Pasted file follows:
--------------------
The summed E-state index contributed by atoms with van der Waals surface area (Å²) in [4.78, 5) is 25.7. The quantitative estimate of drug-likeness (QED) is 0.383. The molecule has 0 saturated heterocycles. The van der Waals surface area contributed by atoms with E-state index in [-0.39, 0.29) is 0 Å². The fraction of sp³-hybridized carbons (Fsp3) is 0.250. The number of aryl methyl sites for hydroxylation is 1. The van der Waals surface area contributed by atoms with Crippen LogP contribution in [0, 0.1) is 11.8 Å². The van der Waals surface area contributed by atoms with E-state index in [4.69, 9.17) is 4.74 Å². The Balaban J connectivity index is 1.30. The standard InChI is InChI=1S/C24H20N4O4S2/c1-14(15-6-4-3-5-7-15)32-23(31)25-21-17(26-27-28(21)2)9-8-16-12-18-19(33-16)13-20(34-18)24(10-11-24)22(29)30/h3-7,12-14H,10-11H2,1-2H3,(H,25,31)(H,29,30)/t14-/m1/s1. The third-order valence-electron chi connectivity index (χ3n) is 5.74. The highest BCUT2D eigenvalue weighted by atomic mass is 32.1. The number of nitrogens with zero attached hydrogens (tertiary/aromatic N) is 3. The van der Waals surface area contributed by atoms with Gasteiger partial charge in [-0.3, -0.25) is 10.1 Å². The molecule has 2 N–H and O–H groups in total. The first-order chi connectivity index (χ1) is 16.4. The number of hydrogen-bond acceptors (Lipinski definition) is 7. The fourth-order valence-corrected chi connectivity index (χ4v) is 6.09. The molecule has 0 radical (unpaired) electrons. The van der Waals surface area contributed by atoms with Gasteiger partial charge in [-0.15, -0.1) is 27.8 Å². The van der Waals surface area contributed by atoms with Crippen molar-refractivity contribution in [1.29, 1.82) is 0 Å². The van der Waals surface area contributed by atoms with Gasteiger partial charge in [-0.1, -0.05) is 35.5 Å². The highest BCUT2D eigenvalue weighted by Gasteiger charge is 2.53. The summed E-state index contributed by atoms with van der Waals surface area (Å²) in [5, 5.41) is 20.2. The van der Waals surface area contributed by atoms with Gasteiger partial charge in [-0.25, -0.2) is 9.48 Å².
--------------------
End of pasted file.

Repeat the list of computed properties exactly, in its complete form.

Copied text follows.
The summed E-state index contributed by atoms with van der Waals surface area (Å²) in [4.78, 5) is 25.7. The quantitative estimate of drug-likeness (QED) is 0.383. The molecule has 0 saturated heterocycles. The van der Waals surface area contributed by atoms with E-state index in [-0.39, 0.29) is 0 Å². The fraction of sp³-hybridized carbons (Fsp3) is 0.250. The number of aryl methyl sites for hydroxylation is 1. The van der Waals surface area contributed by atoms with Crippen LogP contribution in [0, 0.1) is 11.8 Å². The van der Waals surface area contributed by atoms with E-state index in [4.69, 9.17) is 4.74 Å². The Balaban J connectivity index is 1.30. The standard InChI is InChI=1S/C24H20N4O4S2/c1-14(15-6-4-3-5-7-15)32-23(31)25-21-17(26-27-28(21)2)9-8-16-12-18-19(33-16)13-20(34-18)24(10-11-24)22(29)30/h3-7,12-14H,10-11H2,1-2H3,(H,25,31)(H,29,30)/t14-/m1/s1. The third-order valence-electron chi connectivity index (χ3n) is 5.74. The highest BCUT2D eigenvalue weighted by atomic mass is 32.1. The number of nitrogens with zero attached hydrogens (tertiary/aromatic N) is 3. The van der Waals surface area contributed by atoms with Gasteiger partial charge in [-0.3, -0.25) is 10.1 Å². The molecule has 2 N–H and O–H groups in total. The first-order chi connectivity index (χ1) is 16.4. The number of hydrogen-bond acceptors (Lipinski definition) is 7. The fourth-order valence-corrected chi connectivity index (χ4v) is 6.09. The molecule has 0 radical (unpaired) electrons. The van der Waals surface area contributed by atoms with Gasteiger partial charge in [-0.15, -0.1) is 27.8 Å². The van der Waals surface area contributed by atoms with Crippen molar-refractivity contribution in [1.29, 1.82) is 0 Å². The van der Waals surface area contributed by atoms with Gasteiger partial charge in [-0.1, -0.05) is 35.5 Å². The highest BCUT2D eigenvalue weighted by Gasteiger charge is 2.53. The summed E-state index contributed by atoms with van der Waals surface area (Å²) in [5, 5.41) is 20.2. The van der Waals surface area contributed by atoms with Gasteiger partial charge in [-0.25, -0.2) is 9.48 Å².